After serving four years in prison for drug and weapon offences, Jeff stepped back into the community eager for a fresh start.
With a new perspective on life, he was looking for a way to give back to the community during the next six months on parole. He found that with the Adopt a Family initiative at the Salvation Army’s Community Residential Facility (CRF).
Located in downtown Victoria, the CRF has approximately 45 men on parole, including Jeff. A few have spent more than 20 Christmases behind bars, but this year they’ve all contributed in some way towards an annual holiday fundraiser — raising money to buy gifts and Christmas dinner for seven local families in need. One family is a single father with six children.
“It’s something I feel strongly about. There’s lots of families who struggle out there and I know a lot of guys in institutions also have the same struggles,” said Jeff, who did not want to publish his last name. “It’s just doing our part, being able to give back to families that are in need.”
This year marks the third year the CRF has teamed up with the Salvation Army Stan Hagen Centre for Families to help out a few families in need during the holiday season. In order to raise the funds, offenders have been collecting donations, doing bake sales, and raffling drawings and art work at silent auctions throughout the year.
Earlier this month, staff accompanied offenders shopping for gifts for the children, with each participant given a specific wish list of various toys.
Jeff went shopping for a family with four children all under the age of 10, purchasing them each a toy on their list. The offenders then spent hours wrapping and preparing the items to be donated.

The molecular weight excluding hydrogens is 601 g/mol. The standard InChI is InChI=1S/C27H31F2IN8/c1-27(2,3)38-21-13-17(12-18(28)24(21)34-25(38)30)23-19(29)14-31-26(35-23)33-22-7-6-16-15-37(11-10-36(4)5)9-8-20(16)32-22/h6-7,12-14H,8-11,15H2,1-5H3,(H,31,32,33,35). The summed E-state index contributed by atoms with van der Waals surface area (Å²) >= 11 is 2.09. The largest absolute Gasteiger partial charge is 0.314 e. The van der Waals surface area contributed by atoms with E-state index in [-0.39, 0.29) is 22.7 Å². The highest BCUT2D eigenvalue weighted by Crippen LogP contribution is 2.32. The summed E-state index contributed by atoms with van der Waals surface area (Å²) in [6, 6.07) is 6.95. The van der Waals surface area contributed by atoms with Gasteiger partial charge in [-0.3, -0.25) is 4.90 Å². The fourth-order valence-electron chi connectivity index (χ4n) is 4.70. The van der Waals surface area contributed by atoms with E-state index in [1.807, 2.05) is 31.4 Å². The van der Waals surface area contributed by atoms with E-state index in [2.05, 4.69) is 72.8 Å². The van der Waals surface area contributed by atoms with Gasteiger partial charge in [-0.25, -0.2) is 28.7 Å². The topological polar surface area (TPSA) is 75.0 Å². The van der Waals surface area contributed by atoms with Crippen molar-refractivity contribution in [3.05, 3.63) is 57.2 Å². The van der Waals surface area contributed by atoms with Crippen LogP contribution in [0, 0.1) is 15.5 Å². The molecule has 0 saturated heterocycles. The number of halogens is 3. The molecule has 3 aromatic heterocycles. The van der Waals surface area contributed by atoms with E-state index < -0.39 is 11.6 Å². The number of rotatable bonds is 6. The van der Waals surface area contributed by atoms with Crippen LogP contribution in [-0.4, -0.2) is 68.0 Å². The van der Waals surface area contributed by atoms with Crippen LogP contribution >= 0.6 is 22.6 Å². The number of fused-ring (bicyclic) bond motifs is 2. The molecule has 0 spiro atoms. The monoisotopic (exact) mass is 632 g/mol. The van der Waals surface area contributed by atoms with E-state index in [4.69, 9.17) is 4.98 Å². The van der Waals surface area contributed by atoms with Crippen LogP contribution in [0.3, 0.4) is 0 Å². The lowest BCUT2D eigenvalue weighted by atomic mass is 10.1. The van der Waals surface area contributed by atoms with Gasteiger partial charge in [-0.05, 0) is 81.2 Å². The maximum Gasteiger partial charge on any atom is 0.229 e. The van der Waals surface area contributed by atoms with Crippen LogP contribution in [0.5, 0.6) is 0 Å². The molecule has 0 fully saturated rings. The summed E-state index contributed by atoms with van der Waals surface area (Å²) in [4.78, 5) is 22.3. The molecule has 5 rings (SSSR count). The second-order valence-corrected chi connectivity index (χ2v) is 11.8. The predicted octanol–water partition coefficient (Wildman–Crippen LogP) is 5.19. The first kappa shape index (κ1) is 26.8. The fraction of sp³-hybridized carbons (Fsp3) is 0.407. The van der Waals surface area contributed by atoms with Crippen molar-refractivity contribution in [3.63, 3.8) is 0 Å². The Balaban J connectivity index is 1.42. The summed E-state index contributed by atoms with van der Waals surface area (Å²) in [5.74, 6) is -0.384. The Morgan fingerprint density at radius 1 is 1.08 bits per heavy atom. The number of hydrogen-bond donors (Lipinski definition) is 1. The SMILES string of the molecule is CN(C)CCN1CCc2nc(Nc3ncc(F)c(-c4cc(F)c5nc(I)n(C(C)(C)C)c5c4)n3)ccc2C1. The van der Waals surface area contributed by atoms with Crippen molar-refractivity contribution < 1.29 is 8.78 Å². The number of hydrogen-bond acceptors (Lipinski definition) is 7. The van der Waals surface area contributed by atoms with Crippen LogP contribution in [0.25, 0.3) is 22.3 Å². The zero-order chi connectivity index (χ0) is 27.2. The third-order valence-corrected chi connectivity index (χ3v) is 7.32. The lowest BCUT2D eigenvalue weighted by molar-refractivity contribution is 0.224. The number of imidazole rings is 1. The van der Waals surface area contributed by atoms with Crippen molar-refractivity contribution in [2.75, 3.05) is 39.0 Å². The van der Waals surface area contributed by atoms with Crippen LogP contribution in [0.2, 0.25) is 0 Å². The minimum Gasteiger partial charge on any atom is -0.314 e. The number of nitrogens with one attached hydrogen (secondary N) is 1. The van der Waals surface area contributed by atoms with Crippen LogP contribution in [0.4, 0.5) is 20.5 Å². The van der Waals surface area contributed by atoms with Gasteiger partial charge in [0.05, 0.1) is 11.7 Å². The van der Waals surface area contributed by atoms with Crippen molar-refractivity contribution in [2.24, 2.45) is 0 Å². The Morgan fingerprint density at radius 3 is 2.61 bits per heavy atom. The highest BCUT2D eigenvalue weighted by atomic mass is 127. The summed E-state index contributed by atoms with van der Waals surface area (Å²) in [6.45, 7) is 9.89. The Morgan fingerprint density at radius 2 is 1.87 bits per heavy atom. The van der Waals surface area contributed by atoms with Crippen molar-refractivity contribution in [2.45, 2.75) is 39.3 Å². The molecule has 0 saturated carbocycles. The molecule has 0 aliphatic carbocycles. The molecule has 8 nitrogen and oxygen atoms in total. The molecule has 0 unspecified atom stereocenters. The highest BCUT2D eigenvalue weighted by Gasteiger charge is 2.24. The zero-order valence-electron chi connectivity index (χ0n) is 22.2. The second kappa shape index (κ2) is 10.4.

“It was rewarding. It’s nice to know that the little I can do is going to affect people in a positive way,” said the 32-year-old. “Anything we can do to just try and help out and give back, it feels great.”
The idea for the initiative was sparked in 2014 when the management team of the ARC decided to forego their annual gift exchange in order to adopt a family for Christmas.
According to CRF program manager Manj Toor, the idea was also pitched to offenders, who didn’t hesitate to jump on board. In the first year, they raised about $1,500, then $2,500 the second year. This year they managed to raise $4,000 that included a donation from the minimum-security William Head Institution.
“As the new residents come in, the guys talk about it and they all jump on board,” said Toor. “The biggest thing they like about it is it’s quite specific and meaningful than just giving it to an organization. They are actually helping someone so that’s what they feel good about.”